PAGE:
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As I mentioned yesterday, it is generally better to simply be awed by the glorious scenes which John describes in the book of Revelation rather than attempt to comprehend everything that he mentions in those scenes. In today's reading, John witnessed what all believers can look forward to participating in one day---worship in heaven. There, Jesus is the central focus, and He is worshipped for who He is and what He did. I think our worship today should follow that same pattern. There is no "fluff" in the songs that are sung in heaven!
Clearly, some of what John describes in this chapter should not be taken literally, but symbolically. We are told that the smoke that arises from the incense bowls of the twenty-four elders and four living creatures represents “the prayers of the saints” (5:8). The Lamb who is worthy to open the seven-sealed book is obviously symbolic of Jesus (5:6). The seven eyes on that symbolic Lamb represent “the seven Spirits of God, sent out into all the earth” (5:6), whatever that might mean!
These three symbols in chapter five make me wonder what else might be symbolic there that is not explained to us as such. For lack of knowing any better, I tend to take everything else in this chapter as being literal, including the seven-sealed scroll. That sacred book apparently contained God’s predestined plans concerning the events of the tribulation, events of which we'll be reading as the unsealing of that scroll is described in the next few chapters.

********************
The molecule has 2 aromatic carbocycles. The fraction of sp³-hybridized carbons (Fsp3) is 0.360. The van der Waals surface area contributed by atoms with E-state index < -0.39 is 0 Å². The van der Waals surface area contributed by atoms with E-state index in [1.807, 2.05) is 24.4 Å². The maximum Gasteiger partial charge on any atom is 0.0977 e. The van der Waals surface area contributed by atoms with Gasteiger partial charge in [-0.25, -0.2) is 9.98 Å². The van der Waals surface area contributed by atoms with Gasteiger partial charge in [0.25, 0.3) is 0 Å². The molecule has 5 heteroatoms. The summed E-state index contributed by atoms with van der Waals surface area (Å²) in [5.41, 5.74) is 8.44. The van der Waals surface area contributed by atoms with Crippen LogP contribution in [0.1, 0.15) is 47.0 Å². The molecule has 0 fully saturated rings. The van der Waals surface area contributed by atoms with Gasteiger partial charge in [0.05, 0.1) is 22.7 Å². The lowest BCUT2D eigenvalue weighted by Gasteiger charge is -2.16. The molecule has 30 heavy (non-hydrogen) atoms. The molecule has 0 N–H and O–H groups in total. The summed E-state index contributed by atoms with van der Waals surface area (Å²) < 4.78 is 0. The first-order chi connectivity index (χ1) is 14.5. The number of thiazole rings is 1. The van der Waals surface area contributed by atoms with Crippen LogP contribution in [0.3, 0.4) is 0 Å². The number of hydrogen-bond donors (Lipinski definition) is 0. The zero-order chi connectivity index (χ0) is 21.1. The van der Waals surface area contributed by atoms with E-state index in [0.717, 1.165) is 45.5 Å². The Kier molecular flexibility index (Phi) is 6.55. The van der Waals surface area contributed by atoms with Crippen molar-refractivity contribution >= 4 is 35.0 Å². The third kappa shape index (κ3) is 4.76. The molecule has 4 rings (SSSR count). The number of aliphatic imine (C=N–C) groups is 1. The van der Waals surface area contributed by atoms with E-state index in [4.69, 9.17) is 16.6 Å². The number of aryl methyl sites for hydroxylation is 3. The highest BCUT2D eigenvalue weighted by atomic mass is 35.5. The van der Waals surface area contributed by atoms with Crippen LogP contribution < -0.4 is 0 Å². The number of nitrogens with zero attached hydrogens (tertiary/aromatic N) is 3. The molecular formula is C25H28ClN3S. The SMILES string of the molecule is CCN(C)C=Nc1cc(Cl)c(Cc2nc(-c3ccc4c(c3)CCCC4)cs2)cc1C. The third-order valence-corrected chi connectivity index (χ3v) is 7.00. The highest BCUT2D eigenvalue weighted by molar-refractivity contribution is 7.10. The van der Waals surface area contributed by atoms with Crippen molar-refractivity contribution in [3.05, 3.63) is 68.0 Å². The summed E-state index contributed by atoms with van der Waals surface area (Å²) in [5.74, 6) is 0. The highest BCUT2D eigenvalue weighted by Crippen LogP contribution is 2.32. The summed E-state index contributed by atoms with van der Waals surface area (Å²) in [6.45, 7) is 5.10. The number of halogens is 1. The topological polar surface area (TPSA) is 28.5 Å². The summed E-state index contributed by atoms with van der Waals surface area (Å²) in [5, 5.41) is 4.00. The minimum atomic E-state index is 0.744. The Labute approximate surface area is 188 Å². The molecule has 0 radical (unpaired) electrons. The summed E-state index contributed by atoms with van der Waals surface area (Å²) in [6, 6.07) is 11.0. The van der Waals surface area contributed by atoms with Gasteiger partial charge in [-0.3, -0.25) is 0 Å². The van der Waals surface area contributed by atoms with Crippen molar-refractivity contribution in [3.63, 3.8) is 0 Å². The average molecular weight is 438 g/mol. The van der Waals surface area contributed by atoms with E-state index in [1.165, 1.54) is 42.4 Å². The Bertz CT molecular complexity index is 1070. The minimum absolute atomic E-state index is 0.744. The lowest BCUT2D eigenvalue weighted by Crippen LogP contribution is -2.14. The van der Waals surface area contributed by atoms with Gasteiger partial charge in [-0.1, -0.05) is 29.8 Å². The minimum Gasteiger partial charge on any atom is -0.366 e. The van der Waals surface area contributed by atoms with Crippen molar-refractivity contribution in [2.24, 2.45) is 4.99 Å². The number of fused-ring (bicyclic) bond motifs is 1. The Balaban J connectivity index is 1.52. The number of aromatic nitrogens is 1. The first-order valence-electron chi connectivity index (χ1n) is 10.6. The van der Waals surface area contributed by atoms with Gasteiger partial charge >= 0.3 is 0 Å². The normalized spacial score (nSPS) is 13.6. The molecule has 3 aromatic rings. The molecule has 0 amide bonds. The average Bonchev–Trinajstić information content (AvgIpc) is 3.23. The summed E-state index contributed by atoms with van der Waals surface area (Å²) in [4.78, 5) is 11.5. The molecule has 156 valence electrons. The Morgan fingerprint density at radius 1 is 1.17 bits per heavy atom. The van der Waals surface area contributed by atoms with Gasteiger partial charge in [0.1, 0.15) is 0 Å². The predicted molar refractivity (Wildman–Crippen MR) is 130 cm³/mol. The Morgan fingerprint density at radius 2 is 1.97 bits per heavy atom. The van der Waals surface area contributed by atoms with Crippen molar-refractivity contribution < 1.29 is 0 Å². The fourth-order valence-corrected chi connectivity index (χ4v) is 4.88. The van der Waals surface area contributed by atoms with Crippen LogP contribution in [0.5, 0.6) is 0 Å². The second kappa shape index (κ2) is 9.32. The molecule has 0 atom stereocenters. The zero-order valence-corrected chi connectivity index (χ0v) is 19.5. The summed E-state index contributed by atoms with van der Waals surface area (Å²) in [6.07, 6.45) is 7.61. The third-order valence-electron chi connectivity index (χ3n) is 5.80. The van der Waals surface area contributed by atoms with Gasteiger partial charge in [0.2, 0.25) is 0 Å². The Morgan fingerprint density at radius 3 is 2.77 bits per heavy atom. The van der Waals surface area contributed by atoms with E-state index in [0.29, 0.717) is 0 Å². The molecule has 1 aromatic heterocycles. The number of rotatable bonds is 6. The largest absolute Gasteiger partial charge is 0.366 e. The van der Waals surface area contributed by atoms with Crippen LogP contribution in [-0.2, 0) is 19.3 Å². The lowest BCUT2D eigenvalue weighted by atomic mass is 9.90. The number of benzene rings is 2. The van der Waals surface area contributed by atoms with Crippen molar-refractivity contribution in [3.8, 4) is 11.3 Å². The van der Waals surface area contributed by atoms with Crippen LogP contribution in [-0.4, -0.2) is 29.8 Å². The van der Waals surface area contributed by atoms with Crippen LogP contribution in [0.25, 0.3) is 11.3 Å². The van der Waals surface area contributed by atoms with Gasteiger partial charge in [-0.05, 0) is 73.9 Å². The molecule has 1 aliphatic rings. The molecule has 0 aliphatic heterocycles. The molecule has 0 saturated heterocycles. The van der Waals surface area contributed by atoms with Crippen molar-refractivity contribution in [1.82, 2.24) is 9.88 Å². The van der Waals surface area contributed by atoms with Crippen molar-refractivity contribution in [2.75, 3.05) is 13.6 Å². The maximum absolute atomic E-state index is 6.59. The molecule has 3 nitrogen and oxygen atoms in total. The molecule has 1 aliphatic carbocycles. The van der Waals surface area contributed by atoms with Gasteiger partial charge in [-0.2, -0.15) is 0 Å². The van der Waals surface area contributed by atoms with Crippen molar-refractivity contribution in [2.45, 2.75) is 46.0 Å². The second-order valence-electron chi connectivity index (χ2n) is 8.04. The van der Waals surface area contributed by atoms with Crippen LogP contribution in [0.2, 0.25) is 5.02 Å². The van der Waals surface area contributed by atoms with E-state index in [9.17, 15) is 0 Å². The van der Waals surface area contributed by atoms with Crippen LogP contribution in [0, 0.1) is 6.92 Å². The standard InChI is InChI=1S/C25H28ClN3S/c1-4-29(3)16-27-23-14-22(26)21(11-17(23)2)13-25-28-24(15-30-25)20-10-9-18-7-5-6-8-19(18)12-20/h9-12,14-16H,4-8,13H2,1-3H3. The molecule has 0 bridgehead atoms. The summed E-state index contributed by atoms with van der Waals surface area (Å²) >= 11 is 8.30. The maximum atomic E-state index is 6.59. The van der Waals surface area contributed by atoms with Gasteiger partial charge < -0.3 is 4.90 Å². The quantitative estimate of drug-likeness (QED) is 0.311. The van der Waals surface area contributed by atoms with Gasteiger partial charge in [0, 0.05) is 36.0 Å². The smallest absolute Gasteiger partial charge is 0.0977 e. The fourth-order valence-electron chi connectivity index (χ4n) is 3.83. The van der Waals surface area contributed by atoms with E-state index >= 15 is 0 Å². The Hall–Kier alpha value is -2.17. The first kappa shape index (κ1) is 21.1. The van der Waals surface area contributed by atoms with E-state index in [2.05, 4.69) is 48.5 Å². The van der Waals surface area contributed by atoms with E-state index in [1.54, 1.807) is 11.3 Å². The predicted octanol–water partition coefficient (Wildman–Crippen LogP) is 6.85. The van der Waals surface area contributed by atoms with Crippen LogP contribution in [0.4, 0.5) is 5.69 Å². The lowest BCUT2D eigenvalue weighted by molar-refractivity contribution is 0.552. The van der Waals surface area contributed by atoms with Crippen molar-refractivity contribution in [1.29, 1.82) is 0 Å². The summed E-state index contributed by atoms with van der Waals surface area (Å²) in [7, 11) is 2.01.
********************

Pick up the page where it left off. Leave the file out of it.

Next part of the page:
Why these future events were written in a sealed scroll, and why only someone as worthy as Christ is qualified to break the seals, is a mystery. Perhaps the scroll itself is also simply symbolic. If nothing else, we are impressed with the fact that there is no one like Jesus anywhere in the universe, and the future destiny of the world is in His hands.
Although there is certainly a chronological element to this book, it is not always consistent, which adds to its mystery. For example, this worshipful chapter culminates with every created thing, not only in heaven and hell, but also on earth, worshipping Jesus (5:11-13). It doesn't seem likely that such a scene will occur anytime prior to or during the coming tribulation, or before Christ's second coming. It is almost as if the scene of pre-tribulational heavenly worship that John was witnessing suddenly leaps forward in time to after the tribulation. This being so, it is always good to be cautious before assigning slots on a timeline to any event of which we read in this book.
You may recall that God promised Abraham that through His seed “all the families of the earth [would] be blessed” (Gen. 12:3). According to Paul, that seed of Abraham who brought blessing to all the earth's families was Christ (Gal. 3:16), the one who told us to makes disciples of all the nations, or more literally, all the ethnic families of the world (Matt. 28:19) and the one who died for the sins of everyone in the world (1 John 2:2). We learn today that God's ancient promise to Abraham will be fulfilled, because "men from every tribe and tongue and people and nation" will be among those who will reign upon the earth, purchased by Christ's blood (5:9-10). Yet those who study such things tell us that there are still thousands of ethnic groups in the world today who have no disciples of Christ among them. So it seems that there is still work to be done. And there is still a harvest waiting for those who will set their eyes on the fields.
I was once inspired to write a song after reading this particular chapter. It is titled, Worthy is the Lamb, and if you have a few extra minutes, you can listen to it here: www.shepherdserve.org/songs/mp3/worthy_isthe_lamb.mp3. Please excuse the poor lead vocal and pray that the Brooklyn Tabernacle Choir will record it one day!